Sundaydriver - you mention a "Single Vehicle Approval test ( a lot of work)", I suspect this is what the D.R.I.R.E suggested I do with my bike.  They gave me a form (about 15 pages long) to take along to the l'U.T.A.C. (Union Technique de l'Automobile  du Motocycle et du Cycle) which is at Monthlery near Paris.  They warned this could cost in excess of a thousand euro's and even then the prefecture here in Perigueux may still refuse to re-register.

The Hayabusa could be restricted but, again a lot of work and expense involved.

 

ps  It took me about 6 letter's and about the same amount of phone calls to get responses out of both Suzuki France and Honda France!
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Right lets get the first thing straightened out. A  V5c is not the same thing as a certificate of conformity and nor does it replace one. You can have a 100 year old bike with a new V5c which conforms to nothing as there was nothing to conform to when it was built.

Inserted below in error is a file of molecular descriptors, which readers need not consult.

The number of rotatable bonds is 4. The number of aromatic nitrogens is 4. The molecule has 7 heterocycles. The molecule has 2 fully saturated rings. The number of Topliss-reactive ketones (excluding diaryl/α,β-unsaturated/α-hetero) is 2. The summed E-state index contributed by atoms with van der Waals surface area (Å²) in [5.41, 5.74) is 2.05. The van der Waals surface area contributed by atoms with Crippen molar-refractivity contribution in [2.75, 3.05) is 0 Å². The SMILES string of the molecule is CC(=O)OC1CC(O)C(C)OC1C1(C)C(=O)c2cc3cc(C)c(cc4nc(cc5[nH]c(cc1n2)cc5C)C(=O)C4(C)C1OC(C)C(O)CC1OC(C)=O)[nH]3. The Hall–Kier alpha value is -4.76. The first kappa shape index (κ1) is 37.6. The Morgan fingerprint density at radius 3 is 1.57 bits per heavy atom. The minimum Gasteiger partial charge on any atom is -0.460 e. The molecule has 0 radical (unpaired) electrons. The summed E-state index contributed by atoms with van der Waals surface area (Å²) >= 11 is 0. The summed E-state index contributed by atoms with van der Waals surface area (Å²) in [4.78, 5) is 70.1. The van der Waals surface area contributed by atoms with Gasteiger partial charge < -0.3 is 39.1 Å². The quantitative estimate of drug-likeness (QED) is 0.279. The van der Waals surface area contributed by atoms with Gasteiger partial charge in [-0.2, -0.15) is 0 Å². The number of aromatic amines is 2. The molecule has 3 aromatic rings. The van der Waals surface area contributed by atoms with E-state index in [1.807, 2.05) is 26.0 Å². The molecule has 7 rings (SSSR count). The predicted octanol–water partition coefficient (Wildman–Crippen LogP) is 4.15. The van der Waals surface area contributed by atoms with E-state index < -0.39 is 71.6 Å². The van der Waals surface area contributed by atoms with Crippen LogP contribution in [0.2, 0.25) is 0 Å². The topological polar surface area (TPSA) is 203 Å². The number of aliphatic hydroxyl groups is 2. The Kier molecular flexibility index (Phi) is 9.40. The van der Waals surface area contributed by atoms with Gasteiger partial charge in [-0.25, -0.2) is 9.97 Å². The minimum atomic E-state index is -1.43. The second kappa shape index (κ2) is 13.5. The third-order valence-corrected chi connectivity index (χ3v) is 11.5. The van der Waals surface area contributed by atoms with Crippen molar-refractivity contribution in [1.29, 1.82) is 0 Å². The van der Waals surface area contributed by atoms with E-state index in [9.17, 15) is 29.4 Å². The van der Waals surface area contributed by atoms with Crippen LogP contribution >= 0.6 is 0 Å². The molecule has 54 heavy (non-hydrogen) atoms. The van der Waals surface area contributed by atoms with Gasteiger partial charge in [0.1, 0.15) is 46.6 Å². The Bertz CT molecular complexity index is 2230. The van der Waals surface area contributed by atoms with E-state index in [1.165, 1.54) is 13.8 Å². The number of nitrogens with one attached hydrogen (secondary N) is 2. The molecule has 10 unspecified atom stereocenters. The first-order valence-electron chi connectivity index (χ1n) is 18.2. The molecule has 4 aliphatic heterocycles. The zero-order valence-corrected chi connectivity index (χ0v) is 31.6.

Where. I think, the confusion arises is that there is enough info on a V5c to go to DRIRE and get  an “attestation of conformity” which is as good as a manufacturer’s “certificate of conformity”. However , this does not apply to bikes as their details are not held on the DRIRE computer. Furthermore it doesn’t even apply to all cars  from before 1996.

1996 was a very important year. That was when pan-european conformity or homologation came in. All 1996 onwards vehicles (apart from specials) pass their conformity tests on an EC wide basis and only slight national deviations such as headlamps and speedo are allowed. Now when I say 1996 onwards I mean “model year” and not year of manufacture or even first registration. For example I have a Divvy that was registered in ’96 but it was a leftover from the previous year’s range which makes it a ’95  even though it may actually have  been manufactured in ’94.

You can always tell a ’96 onwards (and therefore pan-euro conforming) vehicle because it has a 17 digit VIN No. and I expect this is what Honda were on about.